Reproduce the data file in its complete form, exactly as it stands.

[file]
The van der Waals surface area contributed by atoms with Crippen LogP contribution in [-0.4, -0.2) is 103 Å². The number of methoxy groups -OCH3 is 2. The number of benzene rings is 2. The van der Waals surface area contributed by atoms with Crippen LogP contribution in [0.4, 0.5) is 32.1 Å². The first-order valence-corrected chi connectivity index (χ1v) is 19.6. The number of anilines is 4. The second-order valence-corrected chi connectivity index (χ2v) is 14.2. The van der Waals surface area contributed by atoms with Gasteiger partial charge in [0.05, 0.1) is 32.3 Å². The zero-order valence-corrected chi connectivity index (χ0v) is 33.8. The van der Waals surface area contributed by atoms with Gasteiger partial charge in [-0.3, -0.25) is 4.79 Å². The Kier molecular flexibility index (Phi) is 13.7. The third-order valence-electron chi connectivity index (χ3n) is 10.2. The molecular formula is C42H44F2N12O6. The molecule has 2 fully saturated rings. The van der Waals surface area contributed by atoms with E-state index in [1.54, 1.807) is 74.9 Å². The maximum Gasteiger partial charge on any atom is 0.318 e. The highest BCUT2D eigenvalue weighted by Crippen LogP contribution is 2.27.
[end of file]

The van der Waals surface area contributed by atoms with Crippen LogP contribution in [-0.4, -0.2) is 103 Å². The number of methoxy groups -OCH3 is 2. The number of benzene rings is 2. The van der Waals surface area contributed by atoms with Crippen LogP contribution in [0.4, 0.5) is 32.1 Å². The first-order valence-corrected chi connectivity index (χ1v) is 19.6. The number of anilines is 4. The second-order valence-corrected chi connectivity index (χ2v) is 14.2. The van der Waals surface area contributed by atoms with Gasteiger partial charge in [0.05, 0.1) is 32.3 Å². The zero-order valence-corrected chi connectivity index (χ0v) is 33.8. The van der Waals surface area contributed by atoms with Gasteiger partial charge in [-0.3, -0.25) is 4.79 Å². The Kier molecular flexibility index (Phi) is 13.7. The third-order valence-electron chi connectivity index (χ3n) is 10.2. The molecular formula is C42H44F2N12O6. The molecule has 2 fully saturated rings. The van der Waals surface area contributed by atoms with E-state index in [1.54, 1.807) is 74.9 Å². The maximum Gasteiger partial charge on any atom is 0.318 e. The highest BCUT2D eigenvalue weighted by Crippen LogP contribution is 2.27.